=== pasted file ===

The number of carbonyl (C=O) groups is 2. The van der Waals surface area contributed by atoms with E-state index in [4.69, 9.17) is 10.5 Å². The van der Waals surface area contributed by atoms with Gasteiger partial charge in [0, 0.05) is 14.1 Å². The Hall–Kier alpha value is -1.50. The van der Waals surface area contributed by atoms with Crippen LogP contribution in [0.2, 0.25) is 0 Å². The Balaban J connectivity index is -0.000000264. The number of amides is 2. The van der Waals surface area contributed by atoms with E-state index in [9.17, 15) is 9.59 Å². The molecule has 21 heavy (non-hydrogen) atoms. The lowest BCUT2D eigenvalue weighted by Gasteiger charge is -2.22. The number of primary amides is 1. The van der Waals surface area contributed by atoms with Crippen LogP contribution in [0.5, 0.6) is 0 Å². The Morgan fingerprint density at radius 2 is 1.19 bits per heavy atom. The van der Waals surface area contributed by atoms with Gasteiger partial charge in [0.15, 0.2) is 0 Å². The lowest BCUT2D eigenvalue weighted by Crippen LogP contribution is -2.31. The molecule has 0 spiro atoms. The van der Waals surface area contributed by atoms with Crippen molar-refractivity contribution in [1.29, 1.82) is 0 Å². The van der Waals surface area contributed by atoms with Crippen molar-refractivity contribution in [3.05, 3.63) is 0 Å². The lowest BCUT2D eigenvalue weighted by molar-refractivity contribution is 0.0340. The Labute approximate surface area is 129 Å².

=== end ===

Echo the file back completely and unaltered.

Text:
The number of carbonyl (C=O) groups is 2. The van der Waals surface area contributed by atoms with E-state index in [4.69, 9.17) is 10.5 Å². The van der Waals surface area contributed by atoms with Gasteiger partial charge in [0, 0.05) is 14.1 Å². The Hall–Kier alpha value is -1.50. The van der Waals surface area contributed by atoms with Crippen LogP contribution in [0.2, 0.25) is 0 Å². The Balaban J connectivity index is -0.000000264. The number of amides is 2. The van der Waals surface area contributed by atoms with E-state index in [9.17, 15) is 9.59 Å². The molecule has 21 heavy (non-hydrogen) atoms. The lowest BCUT2D eigenvalue weighted by Gasteiger charge is -2.22. The number of primary amides is 1. The van der Waals surface area contributed by atoms with Crippen LogP contribution in [0.5, 0.6) is 0 Å². The Morgan fingerprint density at radius 2 is 1.19 bits per heavy atom. The van der Waals surface area contributed by atoms with Gasteiger partial charge in [0.15, 0.2) is 0 Å². The lowest BCUT2D eigenvalue weighted by Crippen LogP contribution is -2.31. The molecule has 0 spiro atoms. The van der Waals surface area contributed by atoms with Crippen molar-refractivity contribution in [1.29, 1.82) is 0 Å². The van der Waals surface area contributed by atoms with Crippen molar-refractivity contribution in [3.05, 3.63) is 0 Å². The lowest BCUT2D eigenvalue weighted by molar-refractivity contribution is 0.0340. The Labute approximate surface area is 129 Å².